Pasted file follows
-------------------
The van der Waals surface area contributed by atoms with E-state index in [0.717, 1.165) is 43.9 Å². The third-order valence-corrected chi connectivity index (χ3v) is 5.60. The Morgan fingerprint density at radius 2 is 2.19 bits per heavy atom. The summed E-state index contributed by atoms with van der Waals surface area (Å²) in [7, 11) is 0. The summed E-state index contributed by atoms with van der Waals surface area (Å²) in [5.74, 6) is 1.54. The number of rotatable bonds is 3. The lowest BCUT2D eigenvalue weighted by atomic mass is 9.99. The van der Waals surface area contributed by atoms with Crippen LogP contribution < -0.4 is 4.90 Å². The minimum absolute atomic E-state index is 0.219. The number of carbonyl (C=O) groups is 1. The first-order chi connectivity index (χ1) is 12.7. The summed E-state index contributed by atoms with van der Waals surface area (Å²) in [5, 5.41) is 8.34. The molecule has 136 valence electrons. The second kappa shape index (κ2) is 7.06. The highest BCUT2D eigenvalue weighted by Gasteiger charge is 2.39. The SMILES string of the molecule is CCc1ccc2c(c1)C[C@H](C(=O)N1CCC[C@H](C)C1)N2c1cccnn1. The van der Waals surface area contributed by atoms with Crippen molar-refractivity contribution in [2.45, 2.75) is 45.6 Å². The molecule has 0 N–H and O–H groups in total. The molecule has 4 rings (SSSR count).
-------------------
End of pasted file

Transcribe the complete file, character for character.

The van der Waals surface area contributed by atoms with E-state index in [0.717, 1.165) is 43.9 Å². The third-order valence-corrected chi connectivity index (χ3v) is 5.60. The Morgan fingerprint density at radius 2 is 2.19 bits per heavy atom. The summed E-state index contributed by atoms with van der Waals surface area (Å²) in [7, 11) is 0. The summed E-state index contributed by atoms with van der Waals surface area (Å²) in [5.74, 6) is 1.54. The number of rotatable bonds is 3. The lowest BCUT2D eigenvalue weighted by atomic mass is 9.99. The van der Waals surface area contributed by atoms with Crippen LogP contribution < -0.4 is 4.90 Å². The minimum absolute atomic E-state index is 0.219. The number of carbonyl (C=O) groups is 1. The first-order chi connectivity index (χ1) is 12.7. The summed E-state index contributed by atoms with van der Waals surface area (Å²) in [5, 5.41) is 8.34. The molecule has 136 valence electrons. The second kappa shape index (κ2) is 7.06. The highest BCUT2D eigenvalue weighted by Gasteiger charge is 2.39. The SMILES string of the molecule is CCc1ccc2c(c1)C[C@H](C(=O)N1CCC[C@H](C)C1)N2c1cccnn1. The van der Waals surface area contributed by atoms with Crippen molar-refractivity contribution in [2.45, 2.75) is 45.6 Å². The molecule has 0 N–H and O–H groups in total. The molecule has 4 rings (SSSR count).